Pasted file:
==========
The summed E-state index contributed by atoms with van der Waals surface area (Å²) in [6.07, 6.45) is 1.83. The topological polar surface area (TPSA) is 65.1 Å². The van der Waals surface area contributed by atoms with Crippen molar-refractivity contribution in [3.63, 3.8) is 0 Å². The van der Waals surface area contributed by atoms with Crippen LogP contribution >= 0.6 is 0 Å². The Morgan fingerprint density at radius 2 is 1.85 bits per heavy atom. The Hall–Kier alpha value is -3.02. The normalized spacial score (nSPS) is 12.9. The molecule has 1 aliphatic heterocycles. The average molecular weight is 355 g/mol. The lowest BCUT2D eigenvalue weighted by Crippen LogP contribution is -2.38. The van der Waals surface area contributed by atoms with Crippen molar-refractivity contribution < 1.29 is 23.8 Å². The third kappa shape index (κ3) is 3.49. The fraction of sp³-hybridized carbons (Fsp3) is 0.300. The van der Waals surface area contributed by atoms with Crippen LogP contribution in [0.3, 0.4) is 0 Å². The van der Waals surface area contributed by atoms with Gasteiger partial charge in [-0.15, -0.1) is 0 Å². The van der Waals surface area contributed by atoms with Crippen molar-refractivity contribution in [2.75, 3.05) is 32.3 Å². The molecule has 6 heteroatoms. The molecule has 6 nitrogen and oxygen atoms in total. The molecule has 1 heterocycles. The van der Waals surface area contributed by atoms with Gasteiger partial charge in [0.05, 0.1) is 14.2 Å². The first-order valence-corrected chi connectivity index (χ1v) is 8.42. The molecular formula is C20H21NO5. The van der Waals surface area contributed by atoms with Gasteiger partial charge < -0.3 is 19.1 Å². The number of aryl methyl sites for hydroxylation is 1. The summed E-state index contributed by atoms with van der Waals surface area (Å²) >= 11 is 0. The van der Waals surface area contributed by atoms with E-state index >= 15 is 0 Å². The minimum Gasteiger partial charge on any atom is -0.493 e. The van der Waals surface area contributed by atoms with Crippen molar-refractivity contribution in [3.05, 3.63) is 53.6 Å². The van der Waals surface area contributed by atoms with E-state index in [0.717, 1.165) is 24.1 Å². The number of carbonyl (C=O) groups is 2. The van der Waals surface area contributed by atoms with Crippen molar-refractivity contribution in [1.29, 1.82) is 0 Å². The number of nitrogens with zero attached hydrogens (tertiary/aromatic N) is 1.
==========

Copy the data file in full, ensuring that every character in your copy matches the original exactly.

The summed E-state index contributed by atoms with van der Waals surface area (Å²) in [6.07, 6.45) is 1.83. The topological polar surface area (TPSA) is 65.1 Å². The van der Waals surface area contributed by atoms with Crippen molar-refractivity contribution in [3.63, 3.8) is 0 Å². The van der Waals surface area contributed by atoms with Crippen LogP contribution >= 0.6 is 0 Å². The Morgan fingerprint density at radius 2 is 1.85 bits per heavy atom. The Hall–Kier alpha value is -3.02. The normalized spacial score (nSPS) is 12.9. The molecule has 1 aliphatic heterocycles. The average molecular weight is 355 g/mol. The lowest BCUT2D eigenvalue weighted by Crippen LogP contribution is -2.38. The van der Waals surface area contributed by atoms with Crippen molar-refractivity contribution < 1.29 is 23.8 Å². The third kappa shape index (κ3) is 3.49. The fraction of sp³-hybridized carbons (Fsp3) is 0.300. The van der Waals surface area contributed by atoms with Crippen LogP contribution in [0.3, 0.4) is 0 Å². The van der Waals surface area contributed by atoms with Gasteiger partial charge in [-0.15, -0.1) is 0 Å². The van der Waals surface area contributed by atoms with Crippen molar-refractivity contribution in [2.75, 3.05) is 32.3 Å². The molecule has 6 heteroatoms. The molecule has 6 nitrogen and oxygen atoms in total. The molecule has 1 heterocycles. The van der Waals surface area contributed by atoms with Gasteiger partial charge in [0.05, 0.1) is 14.2 Å². The first-order valence-corrected chi connectivity index (χ1v) is 8.42. The molecular formula is C20H21NO5. The van der Waals surface area contributed by atoms with Gasteiger partial charge < -0.3 is 19.1 Å². The number of aryl methyl sites for hydroxylation is 1. The summed E-state index contributed by atoms with van der Waals surface area (Å²) >= 11 is 0. The van der Waals surface area contributed by atoms with E-state index >= 15 is 0 Å². The minimum Gasteiger partial charge on any atom is -0.493 e. The van der Waals surface area contributed by atoms with Crippen molar-refractivity contribution in [3.05, 3.63) is 53.6 Å². The van der Waals surface area contributed by atoms with E-state index in [0.717, 1.165) is 24.1 Å². The number of carbonyl (C=O) groups is 2. The van der Waals surface area contributed by atoms with Crippen molar-refractivity contribution in [1.29, 1.82) is 0 Å². The number of nitrogens with zero attached hydrogens (tertiary/aromatic N) is 1.